Yesterday was a sad day for my family and I. My uncle Ed passed away after a long and valiant struggle with Pancreatic Cancer. He died peacefully at home in bed surrounded by his family. I was there by chance and the experience was powerful and incredibly emotional. The Oberfrau had put it in my ear that I should stop and check in on him since he has been fighting this terrible disease for about a year and a half. We had visited uncle Ed during his illness, but not nearly enough. It never is. But my father and aunts and uncles were a near constant presence at the house helping my aunt and cousins nurse him through his struggle. My kids saw him enough to understand he was sick and probably wasn’t going to get better. I wanted to protect them on some level since I am intimately familiar with this process. Somehow I suspect a women’s intuition was at work.
When I arrived at the house I was a bit surprised to see so many of my relatives. I was under the impression that uncle Ed was doing better than he was. He was sedated and his breathing was labored and pronounced. After an hour it began to get noticeably quieter. Ironically my one uncle rather perceptively called the whole family into the room as I failed to put two and two together. All the time there was laughter and stories of Uncle Ed to help ease the pain. Oh to be Irish at moments like this. In a last grasp of life, uncle Ed opened his eyes for a minute or two staring intently at whoever caught his gaze. Everyone called out his name. He was with us one last time and I was lucky to be there. After that he put his head down and quietly slipped away.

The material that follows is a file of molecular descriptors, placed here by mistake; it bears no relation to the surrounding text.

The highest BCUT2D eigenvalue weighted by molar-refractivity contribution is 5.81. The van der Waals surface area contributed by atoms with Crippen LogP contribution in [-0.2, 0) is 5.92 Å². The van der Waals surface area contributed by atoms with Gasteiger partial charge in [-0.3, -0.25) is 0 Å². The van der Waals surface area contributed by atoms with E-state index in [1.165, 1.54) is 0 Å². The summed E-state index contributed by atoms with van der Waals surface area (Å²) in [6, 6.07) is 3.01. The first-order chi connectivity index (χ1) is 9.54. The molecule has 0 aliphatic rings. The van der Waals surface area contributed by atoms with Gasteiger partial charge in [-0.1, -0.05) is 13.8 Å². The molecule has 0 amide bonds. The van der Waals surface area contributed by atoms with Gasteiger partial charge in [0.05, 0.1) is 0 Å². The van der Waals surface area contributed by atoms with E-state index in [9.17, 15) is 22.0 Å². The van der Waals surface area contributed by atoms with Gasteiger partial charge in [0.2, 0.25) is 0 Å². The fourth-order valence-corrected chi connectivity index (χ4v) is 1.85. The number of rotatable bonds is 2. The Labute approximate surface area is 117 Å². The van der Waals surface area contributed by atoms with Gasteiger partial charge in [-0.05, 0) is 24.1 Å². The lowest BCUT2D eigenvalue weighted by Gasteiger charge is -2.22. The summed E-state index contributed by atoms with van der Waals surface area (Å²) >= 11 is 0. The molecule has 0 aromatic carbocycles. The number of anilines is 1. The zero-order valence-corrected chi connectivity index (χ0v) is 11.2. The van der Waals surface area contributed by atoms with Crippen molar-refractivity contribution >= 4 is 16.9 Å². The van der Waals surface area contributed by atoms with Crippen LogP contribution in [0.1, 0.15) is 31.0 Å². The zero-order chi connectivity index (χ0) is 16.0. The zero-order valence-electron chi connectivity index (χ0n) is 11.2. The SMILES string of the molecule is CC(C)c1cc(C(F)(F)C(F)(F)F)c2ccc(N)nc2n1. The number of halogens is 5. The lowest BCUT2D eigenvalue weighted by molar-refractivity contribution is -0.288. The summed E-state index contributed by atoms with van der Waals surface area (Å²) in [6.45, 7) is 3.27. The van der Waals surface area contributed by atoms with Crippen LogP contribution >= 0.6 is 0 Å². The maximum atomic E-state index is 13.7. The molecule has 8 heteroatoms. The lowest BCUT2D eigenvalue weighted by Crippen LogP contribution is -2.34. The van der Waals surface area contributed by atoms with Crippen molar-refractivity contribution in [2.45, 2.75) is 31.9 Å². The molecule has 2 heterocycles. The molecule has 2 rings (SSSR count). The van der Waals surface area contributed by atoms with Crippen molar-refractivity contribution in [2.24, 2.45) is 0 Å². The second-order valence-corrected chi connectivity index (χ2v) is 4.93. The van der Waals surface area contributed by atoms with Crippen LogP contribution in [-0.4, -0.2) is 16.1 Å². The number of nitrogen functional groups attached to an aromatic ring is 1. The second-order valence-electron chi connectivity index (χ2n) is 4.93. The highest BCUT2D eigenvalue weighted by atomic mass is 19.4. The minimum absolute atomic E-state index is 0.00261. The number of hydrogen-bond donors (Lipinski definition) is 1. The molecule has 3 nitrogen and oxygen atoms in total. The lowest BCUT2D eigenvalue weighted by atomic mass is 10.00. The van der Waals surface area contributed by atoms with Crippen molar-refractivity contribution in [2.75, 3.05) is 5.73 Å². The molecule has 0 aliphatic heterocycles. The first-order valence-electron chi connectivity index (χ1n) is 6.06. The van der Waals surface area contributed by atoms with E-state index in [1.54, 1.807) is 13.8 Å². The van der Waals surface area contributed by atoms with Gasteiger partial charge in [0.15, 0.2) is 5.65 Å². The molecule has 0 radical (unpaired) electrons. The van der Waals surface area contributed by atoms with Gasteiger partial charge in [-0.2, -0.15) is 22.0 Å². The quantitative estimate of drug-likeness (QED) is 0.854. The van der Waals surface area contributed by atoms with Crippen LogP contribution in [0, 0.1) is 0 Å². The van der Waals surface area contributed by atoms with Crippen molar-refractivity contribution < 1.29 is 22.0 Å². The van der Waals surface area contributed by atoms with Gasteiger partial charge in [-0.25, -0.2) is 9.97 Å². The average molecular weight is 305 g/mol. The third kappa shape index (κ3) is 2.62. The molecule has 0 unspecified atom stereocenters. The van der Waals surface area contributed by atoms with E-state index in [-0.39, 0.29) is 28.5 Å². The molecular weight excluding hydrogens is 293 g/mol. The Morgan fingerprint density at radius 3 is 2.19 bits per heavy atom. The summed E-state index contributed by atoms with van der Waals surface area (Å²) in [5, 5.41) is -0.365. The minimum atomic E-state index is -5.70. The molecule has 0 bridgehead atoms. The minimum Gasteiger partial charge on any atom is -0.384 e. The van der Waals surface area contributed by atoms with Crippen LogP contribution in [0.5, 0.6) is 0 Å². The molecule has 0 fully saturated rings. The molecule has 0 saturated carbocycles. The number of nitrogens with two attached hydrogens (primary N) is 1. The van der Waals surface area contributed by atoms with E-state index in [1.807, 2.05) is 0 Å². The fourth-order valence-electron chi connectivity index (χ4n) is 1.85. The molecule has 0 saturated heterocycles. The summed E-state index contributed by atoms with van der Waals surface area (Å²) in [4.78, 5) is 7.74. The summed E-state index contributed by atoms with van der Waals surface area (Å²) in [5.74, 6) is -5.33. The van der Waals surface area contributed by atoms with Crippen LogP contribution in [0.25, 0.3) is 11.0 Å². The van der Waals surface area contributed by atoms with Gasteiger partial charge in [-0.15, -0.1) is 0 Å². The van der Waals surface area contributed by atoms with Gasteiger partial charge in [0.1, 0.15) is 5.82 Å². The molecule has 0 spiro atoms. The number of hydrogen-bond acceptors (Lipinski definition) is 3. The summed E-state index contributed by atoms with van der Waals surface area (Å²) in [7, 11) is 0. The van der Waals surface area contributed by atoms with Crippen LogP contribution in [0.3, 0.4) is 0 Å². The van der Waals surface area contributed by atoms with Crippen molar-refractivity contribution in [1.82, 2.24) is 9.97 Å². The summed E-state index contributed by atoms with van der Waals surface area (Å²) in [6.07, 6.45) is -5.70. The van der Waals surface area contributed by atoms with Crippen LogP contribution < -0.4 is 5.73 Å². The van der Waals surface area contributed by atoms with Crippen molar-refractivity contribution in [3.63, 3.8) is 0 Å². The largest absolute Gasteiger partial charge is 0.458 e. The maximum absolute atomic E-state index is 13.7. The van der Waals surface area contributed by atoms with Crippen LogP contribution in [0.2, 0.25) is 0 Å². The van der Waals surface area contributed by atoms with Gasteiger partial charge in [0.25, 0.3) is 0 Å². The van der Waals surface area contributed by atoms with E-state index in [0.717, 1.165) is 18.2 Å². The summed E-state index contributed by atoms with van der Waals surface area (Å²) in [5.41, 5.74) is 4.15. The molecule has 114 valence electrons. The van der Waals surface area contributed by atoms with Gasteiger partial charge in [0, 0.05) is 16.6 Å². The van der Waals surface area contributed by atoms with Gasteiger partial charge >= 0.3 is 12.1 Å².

Between the age of about ten and twenty I lost my grandfather, grandmother and mother to different forms of Cancer. As a young boy I remember my grandfather hacking and coughing from the effects of smoking two packs of cigarettes a day for a good portion of his life. Ironically he played the saxophone in the old big band era. He died from lung Cancer and was the first person I can remember being close to who passed away. I remember being terribly sad at the time. When I was about seventeen my grandmother was diagnosed with Cancer. I was close to her and was sad to watch her get sicker and sicker. She lived her last days in our house, on the couch like many people with terminal illnesses. Our family, especially my mother, spent days and nights tending to her. I was in basic training when I got word that grandmom had passed so I couldn’t make it home for her funeral. That kind of thing is tough when you are all alone, on your own for the first time in your life.
A little over two years later my mother passed away from breast Cancer at the age of 42. I was stationed in Germany then and I was isolated from her suffering. I don’t think I fully comprehended what was going on until I got a personal visit from the company commander in my barracks room (highly unusual). He informed me that my mother was very sick and I was going home. By the time I landed mom had already passed away. It was my uncle Ed who told me in the car on the way home from the airport.
Along the way other family members died from different Cancer as well. My best friend Mike (Racor X) passed away in his early thirties from a deadly form of Melanoma and his funeral was one of the most difficult in my life. Somehow you can be strong for a family member, but losing your best friend can be devastating. It’s just different somehow.
Cancer is a horrible disease. It’s brutal on the patient and the family. It’s something I’d have a hard time wishing on my worst enemy. Seeing uncle Ed go through that brought back a lot of hard memories. His suffering is finally over. If anyone reading this is so inclined, the next time you are thinking about donating a few dollars to charity, keep Cancer research in mind. It’s a disease we could absolutely do without. And prayers for my Uncle Ed and his family would be appreciated as well.